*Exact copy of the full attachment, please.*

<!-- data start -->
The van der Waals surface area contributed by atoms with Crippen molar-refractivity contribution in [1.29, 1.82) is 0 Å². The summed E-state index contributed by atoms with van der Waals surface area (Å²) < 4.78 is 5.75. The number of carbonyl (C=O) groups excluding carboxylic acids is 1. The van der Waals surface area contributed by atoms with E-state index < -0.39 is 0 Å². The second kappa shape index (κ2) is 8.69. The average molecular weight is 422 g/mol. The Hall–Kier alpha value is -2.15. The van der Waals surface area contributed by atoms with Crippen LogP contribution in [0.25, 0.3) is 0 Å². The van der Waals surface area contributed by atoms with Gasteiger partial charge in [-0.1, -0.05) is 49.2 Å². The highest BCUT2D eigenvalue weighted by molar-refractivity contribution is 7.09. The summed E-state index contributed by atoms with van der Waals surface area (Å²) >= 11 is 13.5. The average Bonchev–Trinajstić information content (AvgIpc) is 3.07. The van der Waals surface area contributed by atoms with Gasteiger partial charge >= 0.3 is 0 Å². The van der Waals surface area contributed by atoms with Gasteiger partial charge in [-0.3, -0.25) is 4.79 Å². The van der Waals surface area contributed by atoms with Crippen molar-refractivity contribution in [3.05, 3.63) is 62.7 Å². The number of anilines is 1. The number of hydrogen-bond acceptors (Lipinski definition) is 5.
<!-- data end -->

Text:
The van der Waals surface area contributed by atoms with Crippen molar-refractivity contribution in [1.29, 1.82) is 0 Å². The summed E-state index contributed by atoms with van der Waals surface area (Å²) < 4.78 is 5.75. The number of carbonyl (C=O) groups excluding carboxylic acids is 1. The van der Waals surface area contributed by atoms with E-state index < -0.39 is 0 Å². The second kappa shape index (κ2) is 8.69. The average molecular weight is 422 g/mol. The Hall–Kier alpha value is -2.15. The van der Waals surface area contributed by atoms with Crippen LogP contribution in [0.25, 0.3) is 0 Å². The van der Waals surface area contributed by atoms with Gasteiger partial charge in [-0.1, -0.05) is 49.2 Å². The highest BCUT2D eigenvalue weighted by molar-refractivity contribution is 7.09. The summed E-state index contributed by atoms with van der Waals surface area (Å²) >= 11 is 13.5. The average Bonchev–Trinajstić information content (AvgIpc) is 3.07. The van der Waals surface area contributed by atoms with Gasteiger partial charge >= 0.3 is 0 Å². The van der Waals surface area contributed by atoms with Gasteiger partial charge in [-0.3, -0.25) is 4.79 Å². The van der Waals surface area contributed by atoms with Crippen molar-refractivity contribution in [3.05, 3.63) is 62.7 Å². The number of anilines is 1. The number of hydrogen-bond acceptors (Lipinski definition) is 5.